Lightning lanced down repeatedly, like an assassin's icepick, turning the country road into a flickering, hallucinogenic highway. Thunder resounded like an glacier blasted open with plastic explosive. Raindrops as heavy as shot glasses pounded the leaves off sturdy oaks.
"Praying for rain again?" I shouted to my wife, knowing the words would be ripped into oblivion by the wind.
She smiled, pointing at the sky and shrugging. I knew what she meant -- His will, not ours.
In truth, we hadn't been praying about the weather. We had been praying about our continued work with homeless men and women. God wanted us to keep pouring more of ourselves into this ministry, and sometimes it seemed there was little to show for it.
Specifically, we had been praying that the people to whom we had recently opened our home would find full-time jobs nearby. That way, they might pay a small amount toward their room and board and ease some of the financial pressures we were feeling.
The world will quickly tell you the job market is tight. There isn't a huge demand for people who haven't held a job in years, who don't have a mailing address, who can't find their Social Security cards, who may not be sober from one day to the next.
But Malachi 3:10 gives you a taste of God's view of the things that may happen if you put forth your best effort in His behalf:
"Bring the whole tithe into the storehouse, that there may be food in my house. Test me in this," says the Lord Almighty, "and see if I will not throw open the floodgates of heaven and pour out so much blessing that you will not have room enough for it."
The Lord's mighty rainstorm of blessings started slowly.
Splash! One raindrop fell in the form of a businessman who needed a ready workforce and was willing to take a chance on one homeless man.
Splat! Several homeless men and women were attending a weekly Bible study and were beginning to believe there might be life outside the woods. More volunteers began coming from more churches, ministering in more areas of the city.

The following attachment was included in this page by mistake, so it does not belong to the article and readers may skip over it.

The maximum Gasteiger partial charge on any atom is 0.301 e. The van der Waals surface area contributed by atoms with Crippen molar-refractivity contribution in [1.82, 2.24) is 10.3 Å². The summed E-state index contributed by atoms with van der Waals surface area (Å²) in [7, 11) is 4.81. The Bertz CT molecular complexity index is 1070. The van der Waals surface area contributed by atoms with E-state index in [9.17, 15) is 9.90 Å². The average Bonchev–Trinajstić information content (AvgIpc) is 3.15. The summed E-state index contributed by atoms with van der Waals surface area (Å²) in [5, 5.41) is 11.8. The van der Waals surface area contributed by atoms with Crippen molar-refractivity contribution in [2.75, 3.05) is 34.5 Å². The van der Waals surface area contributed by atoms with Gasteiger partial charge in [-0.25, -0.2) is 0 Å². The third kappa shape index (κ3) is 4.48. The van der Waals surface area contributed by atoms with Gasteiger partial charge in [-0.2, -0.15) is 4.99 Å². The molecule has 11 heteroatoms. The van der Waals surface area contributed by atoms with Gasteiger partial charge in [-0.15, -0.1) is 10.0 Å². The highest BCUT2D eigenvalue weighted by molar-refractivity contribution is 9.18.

Drip, drip, drip. Some of the homeless with drug and alcohol problems were picked up for various legal offenses. Some landed in jail. Others went to treatment facilities. Still more ended up in hospitals.
Most of them emerged looking for work. All around them, people were praying that they find it.
Whoosh! A handful found work with the local businessman. He was impressed. One man walked three hours just to reach a job site. Later, two men received bicycles so they could make the trek in an hour -- always arriving on time and ready to work.
When one man got drunk and was thrown in jail, the businessman provided his bond money.
"I know you're not going to run," he told the man.
"Where else would I go?" the man replied, amazed at the grace he had received.
Still, roiling clouds of God's blessings were building on the horizon.
One day this week, a homeless woman prayed that she might realize her dream of working with the elderly. She interviewed at a rest home and was hired on the spot for a full-time job that would include free breakfast and lunch.
She and her fiancee prayed that he might find work. They vacillated about whether to attend a Narcotics Anonymous meeting. They decided to go.
On the way, they learned that the businessman was desperately in need of more workers. He immediately agreed to hire the man -- starting tomorrow -- and asked whether there might be more people in the woods willing to work for him.
The businessman also asked if we could ease up on the prayers. It seems his business was doing so well he couldn't keep up with the demand.
We just shrugged and pointed at the sky.
When God opens the floodgates of heaven, it's usually best to put away the umbrella, take off the slicker ... and just let the rain soak in.
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